New Jersey expanded its medical marijuana program, including increasing the number of illnesses eligible for cannabis use, under a broad new law signed by the governor July 2, 2019.
Democratic Gov. Phil Murphy signed the Jake Honig Compassionate Use Medical Cannabis Act at a tavern in Freehold known for holding charitable fundraisers. He was with the parents and sister of the bill’s namesake.
The law is named after a 7-year-old who died in early 2018 after battling brain cancer. His parents, Mike and Janet Honig, have fought for easier access to cannabis to ease pain during illnesses.
The measure makes a number of changes. It increases the limit that can be dispensed from 2 ounces to 3 ounces, or from 57 to 85 grams, or 18 months after the law goes into effect, with a commission that the measure establishes setting the limit afterward.
It boosts a patient’s supply from 90 days to one year and allows for home delivery to patients.
The law lowers the threshold from debilitating illnesses to qualifying illnesses in order to make it easier for health-care practitioners to prescribe the drug. The illnesses include seizure disorder, intractable skeletal muscular spasticity, post-traumatic stress disorder (PTSD), glaucoma, cancer, as well as chronic pain and opioid use disorder. Other illnesses could be added as well.
It permits physician assistants and advanced practice nurses to authorize medical cannabis. Previously, only doctors could prescribe it.
The law also sets up three new categories of licenses, including cultivators, manufacturers, and dispensaries. Currently, only a single permit allows alternative treatment centers (ATCs) that cover all three categories.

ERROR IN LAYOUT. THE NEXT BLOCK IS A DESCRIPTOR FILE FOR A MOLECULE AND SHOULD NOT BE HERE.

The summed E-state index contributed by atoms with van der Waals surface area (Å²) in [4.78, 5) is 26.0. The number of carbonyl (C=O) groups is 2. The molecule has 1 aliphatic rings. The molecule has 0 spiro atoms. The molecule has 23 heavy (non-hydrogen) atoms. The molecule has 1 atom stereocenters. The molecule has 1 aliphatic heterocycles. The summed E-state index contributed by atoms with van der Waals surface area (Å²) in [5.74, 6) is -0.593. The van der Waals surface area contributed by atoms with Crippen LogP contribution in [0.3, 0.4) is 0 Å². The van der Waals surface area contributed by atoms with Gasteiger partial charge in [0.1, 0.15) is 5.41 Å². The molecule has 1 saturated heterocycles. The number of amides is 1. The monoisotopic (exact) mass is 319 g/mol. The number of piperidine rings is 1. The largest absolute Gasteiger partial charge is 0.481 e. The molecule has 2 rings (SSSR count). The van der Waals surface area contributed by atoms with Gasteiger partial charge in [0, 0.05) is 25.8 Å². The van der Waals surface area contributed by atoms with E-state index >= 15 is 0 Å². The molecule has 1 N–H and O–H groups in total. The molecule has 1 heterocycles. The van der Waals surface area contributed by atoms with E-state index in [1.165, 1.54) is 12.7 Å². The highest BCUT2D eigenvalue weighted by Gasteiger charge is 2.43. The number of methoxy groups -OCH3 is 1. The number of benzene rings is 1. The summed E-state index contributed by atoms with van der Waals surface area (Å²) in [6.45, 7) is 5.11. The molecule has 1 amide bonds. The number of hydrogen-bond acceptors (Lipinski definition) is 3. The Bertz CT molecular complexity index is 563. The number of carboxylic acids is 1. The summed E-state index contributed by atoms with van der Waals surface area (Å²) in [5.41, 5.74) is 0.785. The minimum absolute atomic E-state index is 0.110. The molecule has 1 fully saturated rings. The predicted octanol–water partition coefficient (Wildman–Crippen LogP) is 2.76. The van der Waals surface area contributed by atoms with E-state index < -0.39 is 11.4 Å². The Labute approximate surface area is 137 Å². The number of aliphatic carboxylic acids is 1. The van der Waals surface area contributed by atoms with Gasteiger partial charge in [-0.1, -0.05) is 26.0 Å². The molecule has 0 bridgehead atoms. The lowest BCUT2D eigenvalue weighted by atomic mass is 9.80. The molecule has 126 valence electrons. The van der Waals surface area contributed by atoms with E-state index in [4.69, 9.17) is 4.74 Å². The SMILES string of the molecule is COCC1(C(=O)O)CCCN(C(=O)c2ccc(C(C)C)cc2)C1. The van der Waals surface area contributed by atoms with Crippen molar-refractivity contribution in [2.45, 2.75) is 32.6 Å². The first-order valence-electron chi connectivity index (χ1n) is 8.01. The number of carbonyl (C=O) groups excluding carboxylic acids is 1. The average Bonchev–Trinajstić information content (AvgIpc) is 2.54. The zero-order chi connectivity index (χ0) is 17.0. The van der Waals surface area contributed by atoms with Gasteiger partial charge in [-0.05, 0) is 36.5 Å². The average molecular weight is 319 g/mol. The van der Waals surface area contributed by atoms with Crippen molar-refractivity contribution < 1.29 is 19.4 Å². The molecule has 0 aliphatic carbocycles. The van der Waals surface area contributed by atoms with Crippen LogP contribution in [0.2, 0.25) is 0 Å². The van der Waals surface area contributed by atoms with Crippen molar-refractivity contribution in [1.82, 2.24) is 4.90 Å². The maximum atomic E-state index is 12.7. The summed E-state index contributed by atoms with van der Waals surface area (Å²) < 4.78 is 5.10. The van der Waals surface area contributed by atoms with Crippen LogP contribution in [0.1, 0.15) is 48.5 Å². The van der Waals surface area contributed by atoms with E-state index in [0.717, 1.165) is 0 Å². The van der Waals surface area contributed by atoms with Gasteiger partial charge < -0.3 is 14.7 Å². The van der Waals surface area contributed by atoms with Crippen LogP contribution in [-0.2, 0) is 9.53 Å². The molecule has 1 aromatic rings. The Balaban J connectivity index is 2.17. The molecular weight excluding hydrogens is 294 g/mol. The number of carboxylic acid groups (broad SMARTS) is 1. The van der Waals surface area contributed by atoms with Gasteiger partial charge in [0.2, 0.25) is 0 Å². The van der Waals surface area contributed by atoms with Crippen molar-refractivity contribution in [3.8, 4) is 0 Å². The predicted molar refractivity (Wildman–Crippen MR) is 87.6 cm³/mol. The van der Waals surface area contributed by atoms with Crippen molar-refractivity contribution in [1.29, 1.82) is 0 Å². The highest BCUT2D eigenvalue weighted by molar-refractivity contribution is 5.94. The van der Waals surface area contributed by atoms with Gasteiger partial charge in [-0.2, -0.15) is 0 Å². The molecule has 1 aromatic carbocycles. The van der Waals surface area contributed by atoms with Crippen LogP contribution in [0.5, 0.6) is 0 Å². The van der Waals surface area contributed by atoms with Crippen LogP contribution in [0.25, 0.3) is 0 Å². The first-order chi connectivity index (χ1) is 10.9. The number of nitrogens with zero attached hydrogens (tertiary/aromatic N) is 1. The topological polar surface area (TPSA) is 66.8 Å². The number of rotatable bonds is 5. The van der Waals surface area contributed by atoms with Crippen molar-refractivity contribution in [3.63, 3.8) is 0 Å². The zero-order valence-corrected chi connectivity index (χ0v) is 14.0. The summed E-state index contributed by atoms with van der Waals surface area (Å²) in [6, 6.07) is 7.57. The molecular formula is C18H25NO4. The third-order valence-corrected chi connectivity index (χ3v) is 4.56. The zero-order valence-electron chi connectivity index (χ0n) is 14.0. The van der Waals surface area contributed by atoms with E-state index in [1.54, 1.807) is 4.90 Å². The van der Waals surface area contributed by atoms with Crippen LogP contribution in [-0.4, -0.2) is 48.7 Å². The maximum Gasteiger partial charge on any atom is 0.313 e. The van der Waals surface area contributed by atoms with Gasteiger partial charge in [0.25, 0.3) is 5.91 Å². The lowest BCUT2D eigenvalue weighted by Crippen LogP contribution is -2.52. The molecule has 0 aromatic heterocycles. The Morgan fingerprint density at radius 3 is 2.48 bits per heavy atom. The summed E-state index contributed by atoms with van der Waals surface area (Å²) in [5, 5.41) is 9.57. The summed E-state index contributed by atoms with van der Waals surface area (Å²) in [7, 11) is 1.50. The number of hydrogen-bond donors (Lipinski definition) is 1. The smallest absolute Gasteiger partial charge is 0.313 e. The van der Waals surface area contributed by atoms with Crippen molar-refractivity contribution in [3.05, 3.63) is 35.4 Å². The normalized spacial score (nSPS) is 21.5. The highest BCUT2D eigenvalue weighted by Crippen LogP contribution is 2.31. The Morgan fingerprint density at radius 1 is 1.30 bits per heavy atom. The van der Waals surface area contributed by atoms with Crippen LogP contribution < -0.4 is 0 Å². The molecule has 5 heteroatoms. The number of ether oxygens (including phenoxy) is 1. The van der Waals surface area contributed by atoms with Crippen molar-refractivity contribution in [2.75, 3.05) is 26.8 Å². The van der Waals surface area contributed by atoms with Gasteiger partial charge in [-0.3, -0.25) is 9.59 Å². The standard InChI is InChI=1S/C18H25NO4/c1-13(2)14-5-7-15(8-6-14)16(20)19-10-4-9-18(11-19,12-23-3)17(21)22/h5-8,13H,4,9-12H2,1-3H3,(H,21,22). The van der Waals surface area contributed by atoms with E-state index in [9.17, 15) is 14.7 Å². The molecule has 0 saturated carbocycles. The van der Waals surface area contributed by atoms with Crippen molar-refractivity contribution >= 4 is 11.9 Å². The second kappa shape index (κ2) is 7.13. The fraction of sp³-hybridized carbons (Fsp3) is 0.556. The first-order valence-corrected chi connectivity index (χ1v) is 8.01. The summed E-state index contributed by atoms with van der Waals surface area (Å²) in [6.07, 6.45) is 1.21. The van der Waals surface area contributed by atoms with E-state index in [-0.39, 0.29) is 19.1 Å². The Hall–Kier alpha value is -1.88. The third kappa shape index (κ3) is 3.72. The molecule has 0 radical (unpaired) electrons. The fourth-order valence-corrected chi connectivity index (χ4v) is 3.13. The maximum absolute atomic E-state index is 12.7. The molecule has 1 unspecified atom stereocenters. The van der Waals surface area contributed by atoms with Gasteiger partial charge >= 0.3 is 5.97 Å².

The law calls for expanding the number of cultivators to 28. Currently, the state is in the process of increasing the number of ATCs from six to 12.
The measure also sets up a five-member commission to regulate cannabis, taking oversight of the program from the Health Department, and phases out the 6.625% sales tax over three years.
Before Murphy signed the legislation, Mike Honig told an emotional story about Jake enjoying waffle fries and a milkshake while on medical cannabis. Mike Honig said the morphine and opioids doctors had described had terrible side effects for Jake, including taking away his appetite and making him high. Medical cannabis, instead, helped his son feel like himself.
“Medical cannabis allowed Jake’s personality to shine through cancer,” Mike Honig said.
Murphy and the Democratic-led Legislature turned their attention to expanding medical marijuana after lawmakers failed in March to pass legalized adult-use cannabis.
New Jersey’s program began roughly a decade ago under Democratic Gov. Jon Corzine.
Republican Gov. Chris Christie, an ardent marijuana opponent, implemented the program slowly over his two terms.
The program currently has more than 49,000 patients, up from about 15,000 when Christie left office in early 2018.
Feature image: New Jersey Gov. Phil Murphy signed a law that expands the types of medical professional who can prescribe a now-larger amount of medical marijuana for a larger list of qualifying conditions.